This film depicts the life of Nelson Mandela and his work against injustice in South Africa. Mandela’s story and example encourages viewers to think beyond the context of South Africa to consider what it means and involves to work on behalf of oppressed people everywhere.
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Celebrate Black History month with a film festival for the church! This lesson plan offers film suggestions and discussion questions that could be used for a 4-week Wednesday evening series, a weekend retreat, or a Sunday evening series. What might the stories and characters of these films say to us today?
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Here is a trio of lesson plans using short clips from “Cloudy with a Chance of Meatballs” for middle/high school youth. Lead youth in discussion on topics about service to one’s neighbor, temptation, and self-worth. Lessons include suggested scripture study passages, reflection questions, and closing prayers. The three plans follow the flow of the movie but can also be used individually.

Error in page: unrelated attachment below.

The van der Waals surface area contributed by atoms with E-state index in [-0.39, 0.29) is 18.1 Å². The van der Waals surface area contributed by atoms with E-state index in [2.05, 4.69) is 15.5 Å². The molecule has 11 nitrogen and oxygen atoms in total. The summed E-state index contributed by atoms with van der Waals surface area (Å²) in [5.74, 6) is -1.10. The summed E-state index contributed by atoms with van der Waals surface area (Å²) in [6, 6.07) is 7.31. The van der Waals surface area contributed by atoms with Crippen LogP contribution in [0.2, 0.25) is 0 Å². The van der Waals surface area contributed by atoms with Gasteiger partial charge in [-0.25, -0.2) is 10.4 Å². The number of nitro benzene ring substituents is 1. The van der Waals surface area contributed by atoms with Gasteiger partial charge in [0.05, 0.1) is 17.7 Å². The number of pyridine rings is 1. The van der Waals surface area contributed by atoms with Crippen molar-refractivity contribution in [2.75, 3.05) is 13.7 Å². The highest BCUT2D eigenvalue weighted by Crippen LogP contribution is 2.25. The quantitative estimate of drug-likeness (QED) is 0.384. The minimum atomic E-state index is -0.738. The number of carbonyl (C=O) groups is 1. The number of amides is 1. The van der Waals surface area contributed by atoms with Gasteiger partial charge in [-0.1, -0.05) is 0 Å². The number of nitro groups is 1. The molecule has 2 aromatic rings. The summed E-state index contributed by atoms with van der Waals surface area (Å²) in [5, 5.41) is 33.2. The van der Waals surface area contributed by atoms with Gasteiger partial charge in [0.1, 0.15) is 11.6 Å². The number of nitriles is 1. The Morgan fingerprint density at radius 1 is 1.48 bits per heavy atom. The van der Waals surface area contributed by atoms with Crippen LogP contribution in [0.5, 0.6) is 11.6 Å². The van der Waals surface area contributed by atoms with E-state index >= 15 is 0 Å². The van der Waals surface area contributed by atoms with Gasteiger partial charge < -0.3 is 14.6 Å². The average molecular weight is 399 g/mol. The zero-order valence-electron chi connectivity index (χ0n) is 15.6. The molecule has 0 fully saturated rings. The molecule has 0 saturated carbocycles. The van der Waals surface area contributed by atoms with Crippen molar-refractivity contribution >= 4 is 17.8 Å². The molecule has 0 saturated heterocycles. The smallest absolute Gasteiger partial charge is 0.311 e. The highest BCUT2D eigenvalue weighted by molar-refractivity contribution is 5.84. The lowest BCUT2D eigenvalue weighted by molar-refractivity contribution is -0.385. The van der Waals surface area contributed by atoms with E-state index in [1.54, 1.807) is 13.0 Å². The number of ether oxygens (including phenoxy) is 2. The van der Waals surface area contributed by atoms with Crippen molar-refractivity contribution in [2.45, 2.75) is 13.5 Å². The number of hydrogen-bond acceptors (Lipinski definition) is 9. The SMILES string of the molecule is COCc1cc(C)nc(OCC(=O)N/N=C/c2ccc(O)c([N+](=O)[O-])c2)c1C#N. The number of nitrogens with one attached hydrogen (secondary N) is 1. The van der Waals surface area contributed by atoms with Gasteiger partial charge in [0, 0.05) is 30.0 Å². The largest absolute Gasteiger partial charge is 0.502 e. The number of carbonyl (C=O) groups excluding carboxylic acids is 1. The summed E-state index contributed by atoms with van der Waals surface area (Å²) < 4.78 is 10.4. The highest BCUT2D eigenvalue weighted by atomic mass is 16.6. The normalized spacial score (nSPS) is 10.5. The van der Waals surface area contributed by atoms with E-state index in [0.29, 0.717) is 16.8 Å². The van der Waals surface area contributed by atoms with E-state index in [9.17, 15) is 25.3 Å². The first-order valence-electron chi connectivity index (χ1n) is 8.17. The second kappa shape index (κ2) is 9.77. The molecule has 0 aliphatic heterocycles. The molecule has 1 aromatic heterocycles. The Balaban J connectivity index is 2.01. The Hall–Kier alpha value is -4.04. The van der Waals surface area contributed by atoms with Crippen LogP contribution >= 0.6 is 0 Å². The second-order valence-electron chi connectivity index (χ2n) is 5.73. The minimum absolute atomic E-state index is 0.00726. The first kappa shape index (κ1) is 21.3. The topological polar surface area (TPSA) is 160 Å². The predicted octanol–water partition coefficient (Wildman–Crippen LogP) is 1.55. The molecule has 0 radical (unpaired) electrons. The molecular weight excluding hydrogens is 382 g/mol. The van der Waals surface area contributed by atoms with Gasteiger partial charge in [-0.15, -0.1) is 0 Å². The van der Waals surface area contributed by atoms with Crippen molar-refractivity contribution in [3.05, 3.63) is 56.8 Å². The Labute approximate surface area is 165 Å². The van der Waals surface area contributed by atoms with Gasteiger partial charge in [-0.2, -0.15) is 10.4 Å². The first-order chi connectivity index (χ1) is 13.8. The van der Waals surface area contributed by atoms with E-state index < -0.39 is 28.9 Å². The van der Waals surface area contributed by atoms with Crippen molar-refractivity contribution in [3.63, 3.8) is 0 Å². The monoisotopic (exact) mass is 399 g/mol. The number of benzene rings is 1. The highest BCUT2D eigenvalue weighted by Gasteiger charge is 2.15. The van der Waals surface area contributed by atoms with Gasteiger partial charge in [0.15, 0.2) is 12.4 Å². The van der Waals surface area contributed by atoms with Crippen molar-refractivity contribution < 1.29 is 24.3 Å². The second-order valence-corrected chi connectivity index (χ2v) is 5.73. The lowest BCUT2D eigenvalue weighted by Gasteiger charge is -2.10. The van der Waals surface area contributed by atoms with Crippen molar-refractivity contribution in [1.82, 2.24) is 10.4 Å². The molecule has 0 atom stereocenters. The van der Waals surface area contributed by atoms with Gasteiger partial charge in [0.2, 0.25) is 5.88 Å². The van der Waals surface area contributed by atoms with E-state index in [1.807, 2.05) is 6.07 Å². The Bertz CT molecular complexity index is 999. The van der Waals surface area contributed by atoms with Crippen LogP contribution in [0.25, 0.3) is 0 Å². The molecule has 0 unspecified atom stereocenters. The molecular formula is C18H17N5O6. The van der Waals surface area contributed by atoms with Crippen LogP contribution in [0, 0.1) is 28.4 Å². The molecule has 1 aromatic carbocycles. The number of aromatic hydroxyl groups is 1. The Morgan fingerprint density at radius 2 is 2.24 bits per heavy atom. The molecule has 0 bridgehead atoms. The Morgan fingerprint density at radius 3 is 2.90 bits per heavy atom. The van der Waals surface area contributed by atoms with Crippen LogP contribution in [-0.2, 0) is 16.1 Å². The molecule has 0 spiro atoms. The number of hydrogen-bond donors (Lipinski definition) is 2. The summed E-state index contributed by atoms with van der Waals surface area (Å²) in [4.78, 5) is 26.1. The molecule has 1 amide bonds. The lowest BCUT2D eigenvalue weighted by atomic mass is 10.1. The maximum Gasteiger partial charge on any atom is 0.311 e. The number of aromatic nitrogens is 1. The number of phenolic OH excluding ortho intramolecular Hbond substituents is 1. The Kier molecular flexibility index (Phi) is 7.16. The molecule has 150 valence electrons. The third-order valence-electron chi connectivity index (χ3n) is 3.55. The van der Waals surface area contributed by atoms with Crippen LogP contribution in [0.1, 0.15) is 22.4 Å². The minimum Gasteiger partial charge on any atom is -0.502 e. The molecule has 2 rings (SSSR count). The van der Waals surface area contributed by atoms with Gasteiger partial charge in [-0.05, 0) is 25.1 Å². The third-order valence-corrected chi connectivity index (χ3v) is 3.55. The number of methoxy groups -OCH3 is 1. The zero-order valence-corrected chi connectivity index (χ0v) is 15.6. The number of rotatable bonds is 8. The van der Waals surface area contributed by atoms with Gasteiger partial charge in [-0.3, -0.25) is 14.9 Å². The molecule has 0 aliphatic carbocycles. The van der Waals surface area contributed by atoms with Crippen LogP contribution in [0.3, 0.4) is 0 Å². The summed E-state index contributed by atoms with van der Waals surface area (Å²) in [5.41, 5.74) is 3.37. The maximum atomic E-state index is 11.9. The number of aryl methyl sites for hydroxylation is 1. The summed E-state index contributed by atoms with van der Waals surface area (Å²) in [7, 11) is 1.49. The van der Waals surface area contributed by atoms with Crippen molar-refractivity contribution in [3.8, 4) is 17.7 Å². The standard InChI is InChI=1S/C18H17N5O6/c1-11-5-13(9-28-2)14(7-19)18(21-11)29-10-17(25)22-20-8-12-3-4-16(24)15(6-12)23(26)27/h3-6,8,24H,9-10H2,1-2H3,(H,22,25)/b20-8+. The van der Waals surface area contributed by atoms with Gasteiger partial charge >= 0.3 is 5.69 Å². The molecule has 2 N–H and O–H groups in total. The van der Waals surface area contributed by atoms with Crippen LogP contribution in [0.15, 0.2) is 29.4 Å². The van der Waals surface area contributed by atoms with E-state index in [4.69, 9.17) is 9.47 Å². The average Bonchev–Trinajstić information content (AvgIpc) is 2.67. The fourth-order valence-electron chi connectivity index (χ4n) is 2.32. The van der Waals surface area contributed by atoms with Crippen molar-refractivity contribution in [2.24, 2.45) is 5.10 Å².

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What’s in a name? Use a clip from the 2005 movie Nanny McPhee to bring attention to the importance of names and how, or if, names describe us. In Isaiah 43:1 we learn that God promises “I have called you by name; you are mine.” Both teenagers and adults will enjoy a discussion about names and identity.
Robert Duvall, who plays homicide detective Tom Spellacy, and Robert Deniro, who plays his younger brother Father Desmond Spellacy, a Catholic priest, try to reconcile despite vast differences in their life experiences. Based on the 1977 novel by John Gregory Dunne who also co-wrote the screenplay, True Confessions is filmed entirely on location in Southern California with the Roman Catholic Church as an ever-present backdrop.
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